Nothing says fall like pumpkins, and these vegan pumpkin scones are the perfect snack or dessert when the weather has you thinking about crisp leaves, cozy fires, and sweater weather. These scones come out nice and moist, and they are spiced with ginger which leaves your kitchen with a wonderful aroma that smells of a heavenly, homey fall or winter. They're dense but not dry, and just as tasty as non-vegan scones.
Fill your home with the aroma, then invite a friend over for a coffee date for a fall morning well spent!
If you like vegan scones, you might also want to try these vegan chocolate chip scones or this recipe for vegan cranberry lemon scones. If you're a fan of all things pumpkin (all year round!), check out this list of healthy pumpkin everything recipes, from risotto to pesto.
- 1/2 cup sugar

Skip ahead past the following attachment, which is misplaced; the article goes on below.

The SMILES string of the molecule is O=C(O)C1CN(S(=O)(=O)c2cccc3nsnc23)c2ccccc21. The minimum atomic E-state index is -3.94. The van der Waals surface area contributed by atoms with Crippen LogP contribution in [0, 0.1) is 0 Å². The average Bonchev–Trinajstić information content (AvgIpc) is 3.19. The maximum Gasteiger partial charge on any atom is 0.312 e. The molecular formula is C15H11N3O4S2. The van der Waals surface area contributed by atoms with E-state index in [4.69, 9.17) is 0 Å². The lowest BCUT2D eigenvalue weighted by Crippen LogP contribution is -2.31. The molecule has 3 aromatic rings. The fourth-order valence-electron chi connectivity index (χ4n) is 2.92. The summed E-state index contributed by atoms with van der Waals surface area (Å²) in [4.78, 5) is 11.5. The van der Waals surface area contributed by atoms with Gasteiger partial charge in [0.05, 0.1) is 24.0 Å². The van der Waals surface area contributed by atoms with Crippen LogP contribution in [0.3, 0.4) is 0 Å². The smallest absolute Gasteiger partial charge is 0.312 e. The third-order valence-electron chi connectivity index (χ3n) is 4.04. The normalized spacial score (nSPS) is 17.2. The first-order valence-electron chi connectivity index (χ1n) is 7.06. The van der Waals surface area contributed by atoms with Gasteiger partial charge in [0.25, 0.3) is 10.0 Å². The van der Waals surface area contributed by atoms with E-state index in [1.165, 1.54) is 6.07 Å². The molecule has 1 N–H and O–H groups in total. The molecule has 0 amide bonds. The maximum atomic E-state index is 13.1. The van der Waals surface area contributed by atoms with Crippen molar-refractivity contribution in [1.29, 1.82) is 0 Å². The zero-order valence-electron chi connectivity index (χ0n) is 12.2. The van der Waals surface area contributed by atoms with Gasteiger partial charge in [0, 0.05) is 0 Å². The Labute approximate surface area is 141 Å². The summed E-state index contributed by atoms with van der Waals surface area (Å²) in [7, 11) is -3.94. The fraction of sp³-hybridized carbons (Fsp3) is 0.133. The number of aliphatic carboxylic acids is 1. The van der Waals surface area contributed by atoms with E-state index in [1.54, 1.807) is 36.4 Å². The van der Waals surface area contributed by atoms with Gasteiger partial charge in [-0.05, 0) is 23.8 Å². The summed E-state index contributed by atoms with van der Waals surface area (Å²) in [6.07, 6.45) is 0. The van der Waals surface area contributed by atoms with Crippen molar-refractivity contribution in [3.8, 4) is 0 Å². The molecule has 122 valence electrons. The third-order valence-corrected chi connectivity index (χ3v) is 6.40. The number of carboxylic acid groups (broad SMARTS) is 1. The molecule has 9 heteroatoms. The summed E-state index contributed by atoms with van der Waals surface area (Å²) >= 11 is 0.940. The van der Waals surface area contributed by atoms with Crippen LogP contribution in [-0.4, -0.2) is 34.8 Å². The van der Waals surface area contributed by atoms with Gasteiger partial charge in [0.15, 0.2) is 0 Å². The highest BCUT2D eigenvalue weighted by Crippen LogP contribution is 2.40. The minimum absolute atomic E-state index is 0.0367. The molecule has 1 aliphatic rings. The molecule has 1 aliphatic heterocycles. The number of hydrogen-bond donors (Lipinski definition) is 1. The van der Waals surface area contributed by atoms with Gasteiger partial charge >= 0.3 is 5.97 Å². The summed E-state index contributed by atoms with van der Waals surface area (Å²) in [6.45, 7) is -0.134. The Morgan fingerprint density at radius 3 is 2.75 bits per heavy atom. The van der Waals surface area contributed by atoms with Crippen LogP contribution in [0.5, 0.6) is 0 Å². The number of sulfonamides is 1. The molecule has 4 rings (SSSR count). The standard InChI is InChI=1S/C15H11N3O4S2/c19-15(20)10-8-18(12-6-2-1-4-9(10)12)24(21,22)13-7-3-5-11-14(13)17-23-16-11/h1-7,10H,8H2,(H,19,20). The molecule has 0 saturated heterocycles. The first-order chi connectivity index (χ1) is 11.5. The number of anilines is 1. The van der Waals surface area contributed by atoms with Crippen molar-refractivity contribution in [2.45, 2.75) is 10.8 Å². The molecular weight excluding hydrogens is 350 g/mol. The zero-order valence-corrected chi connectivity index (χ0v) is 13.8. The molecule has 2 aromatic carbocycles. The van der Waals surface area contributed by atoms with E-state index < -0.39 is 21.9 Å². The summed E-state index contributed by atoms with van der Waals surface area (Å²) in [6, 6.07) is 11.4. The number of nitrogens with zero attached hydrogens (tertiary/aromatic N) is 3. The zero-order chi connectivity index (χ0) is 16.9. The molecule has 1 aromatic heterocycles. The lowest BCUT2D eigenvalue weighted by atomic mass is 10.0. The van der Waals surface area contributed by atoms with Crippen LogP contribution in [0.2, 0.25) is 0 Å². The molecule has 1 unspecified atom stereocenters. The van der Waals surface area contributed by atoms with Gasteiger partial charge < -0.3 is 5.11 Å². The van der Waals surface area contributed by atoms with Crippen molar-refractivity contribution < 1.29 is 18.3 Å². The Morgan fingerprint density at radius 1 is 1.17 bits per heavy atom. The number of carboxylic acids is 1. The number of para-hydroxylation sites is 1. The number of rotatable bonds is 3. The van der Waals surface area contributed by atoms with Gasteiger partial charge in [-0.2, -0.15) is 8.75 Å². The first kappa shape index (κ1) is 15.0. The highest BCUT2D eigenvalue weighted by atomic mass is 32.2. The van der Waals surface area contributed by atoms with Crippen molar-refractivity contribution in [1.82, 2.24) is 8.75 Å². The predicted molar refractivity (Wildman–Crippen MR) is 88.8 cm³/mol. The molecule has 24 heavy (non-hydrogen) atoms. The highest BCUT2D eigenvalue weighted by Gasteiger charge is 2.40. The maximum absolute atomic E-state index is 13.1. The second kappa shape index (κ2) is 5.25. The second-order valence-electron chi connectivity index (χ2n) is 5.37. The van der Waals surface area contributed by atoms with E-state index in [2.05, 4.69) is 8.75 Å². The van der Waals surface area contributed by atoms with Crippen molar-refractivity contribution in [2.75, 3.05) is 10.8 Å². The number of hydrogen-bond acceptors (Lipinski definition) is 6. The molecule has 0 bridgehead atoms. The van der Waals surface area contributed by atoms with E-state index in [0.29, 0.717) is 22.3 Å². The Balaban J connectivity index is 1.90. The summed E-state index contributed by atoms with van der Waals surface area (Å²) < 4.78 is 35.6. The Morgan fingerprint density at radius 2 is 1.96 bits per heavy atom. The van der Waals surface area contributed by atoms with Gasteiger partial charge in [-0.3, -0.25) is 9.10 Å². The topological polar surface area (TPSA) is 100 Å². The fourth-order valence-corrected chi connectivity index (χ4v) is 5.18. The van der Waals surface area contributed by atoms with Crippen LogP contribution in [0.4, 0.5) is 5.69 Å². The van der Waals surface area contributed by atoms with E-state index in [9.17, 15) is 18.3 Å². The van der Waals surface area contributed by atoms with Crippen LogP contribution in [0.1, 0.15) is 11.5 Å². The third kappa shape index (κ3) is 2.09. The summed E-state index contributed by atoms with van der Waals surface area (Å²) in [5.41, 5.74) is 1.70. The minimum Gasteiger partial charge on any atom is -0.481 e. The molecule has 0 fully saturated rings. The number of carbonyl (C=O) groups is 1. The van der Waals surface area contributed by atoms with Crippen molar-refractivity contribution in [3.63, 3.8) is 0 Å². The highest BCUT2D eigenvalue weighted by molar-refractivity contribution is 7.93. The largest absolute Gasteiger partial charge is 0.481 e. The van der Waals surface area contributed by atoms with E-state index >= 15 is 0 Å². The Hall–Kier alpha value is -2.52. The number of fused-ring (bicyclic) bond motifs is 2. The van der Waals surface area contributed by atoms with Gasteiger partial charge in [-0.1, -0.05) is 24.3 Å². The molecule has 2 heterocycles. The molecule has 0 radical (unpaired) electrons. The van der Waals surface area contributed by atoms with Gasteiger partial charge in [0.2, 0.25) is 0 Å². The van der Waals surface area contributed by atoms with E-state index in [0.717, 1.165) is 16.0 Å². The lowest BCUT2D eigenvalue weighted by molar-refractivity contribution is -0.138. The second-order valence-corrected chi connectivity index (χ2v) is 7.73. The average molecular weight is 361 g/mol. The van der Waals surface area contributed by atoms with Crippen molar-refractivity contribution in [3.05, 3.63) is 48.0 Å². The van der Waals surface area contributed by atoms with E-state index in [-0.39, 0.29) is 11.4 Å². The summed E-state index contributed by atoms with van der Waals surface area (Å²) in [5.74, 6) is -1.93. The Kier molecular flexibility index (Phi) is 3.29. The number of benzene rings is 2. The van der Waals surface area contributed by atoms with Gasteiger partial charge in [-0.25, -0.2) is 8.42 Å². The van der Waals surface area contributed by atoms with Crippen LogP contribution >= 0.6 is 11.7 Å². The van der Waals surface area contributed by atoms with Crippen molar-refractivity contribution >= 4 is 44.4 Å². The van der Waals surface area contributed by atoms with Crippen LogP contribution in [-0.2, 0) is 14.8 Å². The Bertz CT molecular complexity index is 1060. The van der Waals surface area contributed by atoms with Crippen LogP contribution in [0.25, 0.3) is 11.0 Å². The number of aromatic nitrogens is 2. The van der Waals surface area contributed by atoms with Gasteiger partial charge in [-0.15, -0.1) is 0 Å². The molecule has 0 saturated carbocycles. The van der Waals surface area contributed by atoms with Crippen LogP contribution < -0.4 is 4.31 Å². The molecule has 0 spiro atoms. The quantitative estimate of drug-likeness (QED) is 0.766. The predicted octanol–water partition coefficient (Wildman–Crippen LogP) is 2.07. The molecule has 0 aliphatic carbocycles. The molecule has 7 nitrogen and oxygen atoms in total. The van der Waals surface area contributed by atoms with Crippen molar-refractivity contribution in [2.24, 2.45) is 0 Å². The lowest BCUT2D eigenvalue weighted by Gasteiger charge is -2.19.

- 3 1/2 cups all-purpose flour
- 2 teaspoons baking powder
- 1/2 teaspoon baking soda
- 3 teaspoons ginger powder
- 1/2 cup margarine (vegan)
- 2 cups pumpkin (pureed)
- In a large mixing bowl, combine dry ingredients (flour, sugar, baking powder, baking soda and ginger). Cut in vegan margarine, adding a bit at a time until mixed. Add pumpkin and combine well.
- On a lightly floured surface, knead the dough a few times, pushing it into a large circle, a few inches thick.
- Cut into 12 or so triangular pieces. Imagine you are cutting a pizza so that you get even, triangular slices.
- Bake at 425 F for 12 to 15 minutes, or until done.
Serve warm with a bit of vegan butter and jam, or wait until the scones are cooled and enjoy dipped in a hot cup of coffee.
- These scones are lightly flavored with ginger, but if you like a spicier scone, try adding a bit of nutmeg, cinnamon or allspice.
- Coconut oil can be substituted in place of vegan margarine. Be sure the oil is in its solid, scoopable state when using, not liquefied.
- Alternative flours such as oat flour, coconut flour, buckwheat flour, barley flour or whole wheat flour may be used in place of all-purpose flour. However, different flours absorb moisture differently, and you can't always make a one to one measurement swap. If you choose to use an alternative flour in this recipe, you may need to experiment with amounts to acquire the desired scone consistency.